There are currently events and trends afoot that ultimately may well lead to our best opportunity ever to dramatically upgrade human rights, set in place the most peace-loving and harmony-seeking civilization that has ever existed. Today much is made of how our world is rapidly “shrinking” and becoming “flattened” in this era of “Globalization.” Those terms no longer apply solely, or even primarily, to the areas of manufacturing, trade and finance. Lower costs and ease of air travel have done much to facilitate travel to explore different cultures. Our country has more university students than ever from abroad, who will return home, not only with a degree, but also with visions of lifting up the people of their country.

More importantly, the advent of the internet was a major breakthrough in communication with persons in countries where censorship and government controlled media had let little light, and virtually no truth, filter to their people. Unfortunately, many of these countries blocked access to their population. But today’s technology will allow those curtains to be torn down.

Consider that advances in technology now allow hundreds of millions of people around the world to, just like us, casually walk around with super-computers in their palms, able to converse with all these other folks, access unlimited information, and, through social media, establish personal linkages to persons where they can learn what life is like in enlightened societies. What will communication tools look like in five years?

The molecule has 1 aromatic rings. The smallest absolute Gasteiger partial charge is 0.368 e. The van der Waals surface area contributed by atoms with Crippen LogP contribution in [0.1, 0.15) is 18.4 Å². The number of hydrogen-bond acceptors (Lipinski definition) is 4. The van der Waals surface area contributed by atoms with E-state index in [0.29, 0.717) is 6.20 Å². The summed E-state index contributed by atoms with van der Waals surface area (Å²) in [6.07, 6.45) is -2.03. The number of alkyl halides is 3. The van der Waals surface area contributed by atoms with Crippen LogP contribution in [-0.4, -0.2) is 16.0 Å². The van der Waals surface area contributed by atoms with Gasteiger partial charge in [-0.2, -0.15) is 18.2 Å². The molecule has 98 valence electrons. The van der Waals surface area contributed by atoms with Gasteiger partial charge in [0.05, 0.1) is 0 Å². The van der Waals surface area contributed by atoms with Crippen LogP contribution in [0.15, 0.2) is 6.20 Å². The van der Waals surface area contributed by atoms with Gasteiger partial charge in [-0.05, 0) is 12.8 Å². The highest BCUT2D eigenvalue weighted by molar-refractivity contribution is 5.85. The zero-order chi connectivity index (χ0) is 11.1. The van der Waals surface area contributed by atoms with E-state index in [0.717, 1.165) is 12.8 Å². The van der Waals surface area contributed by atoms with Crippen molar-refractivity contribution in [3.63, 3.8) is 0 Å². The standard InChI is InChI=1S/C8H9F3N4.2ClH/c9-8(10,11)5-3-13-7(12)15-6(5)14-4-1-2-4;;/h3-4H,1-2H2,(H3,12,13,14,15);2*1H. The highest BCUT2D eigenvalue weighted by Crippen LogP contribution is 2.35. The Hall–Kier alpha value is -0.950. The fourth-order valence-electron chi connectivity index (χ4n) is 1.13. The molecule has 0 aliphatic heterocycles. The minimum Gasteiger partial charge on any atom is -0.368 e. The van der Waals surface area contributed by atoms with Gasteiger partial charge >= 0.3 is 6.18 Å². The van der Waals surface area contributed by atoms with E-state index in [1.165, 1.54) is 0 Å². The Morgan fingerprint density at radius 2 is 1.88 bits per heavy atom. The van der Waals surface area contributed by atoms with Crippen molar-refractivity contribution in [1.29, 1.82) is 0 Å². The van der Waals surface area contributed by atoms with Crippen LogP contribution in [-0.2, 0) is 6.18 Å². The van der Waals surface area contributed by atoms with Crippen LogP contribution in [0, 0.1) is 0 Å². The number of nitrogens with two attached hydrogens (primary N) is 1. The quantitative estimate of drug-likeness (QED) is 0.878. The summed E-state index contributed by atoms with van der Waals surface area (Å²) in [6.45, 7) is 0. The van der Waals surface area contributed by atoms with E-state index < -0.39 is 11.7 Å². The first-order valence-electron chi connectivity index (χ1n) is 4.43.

This along with future technological advances will eventually make it impossible to forever hide the free world and how it differs from the life of populations subjugated by dictators, despots, crackpots, terrorists, religious extremists and a host of other “bad actors.” The most sadistic and brutal “leaders” cannot forever hold their “subjects.” Who predicted the American or French revolutions? The end of colonialism?

This will take some time, but human progress can only be slowed, not halted. These types of things could likely lead to the greatest breakthrough in human rights and egalitarian efforts in history, and to lasting peace in areas that have seldom seen a placid day.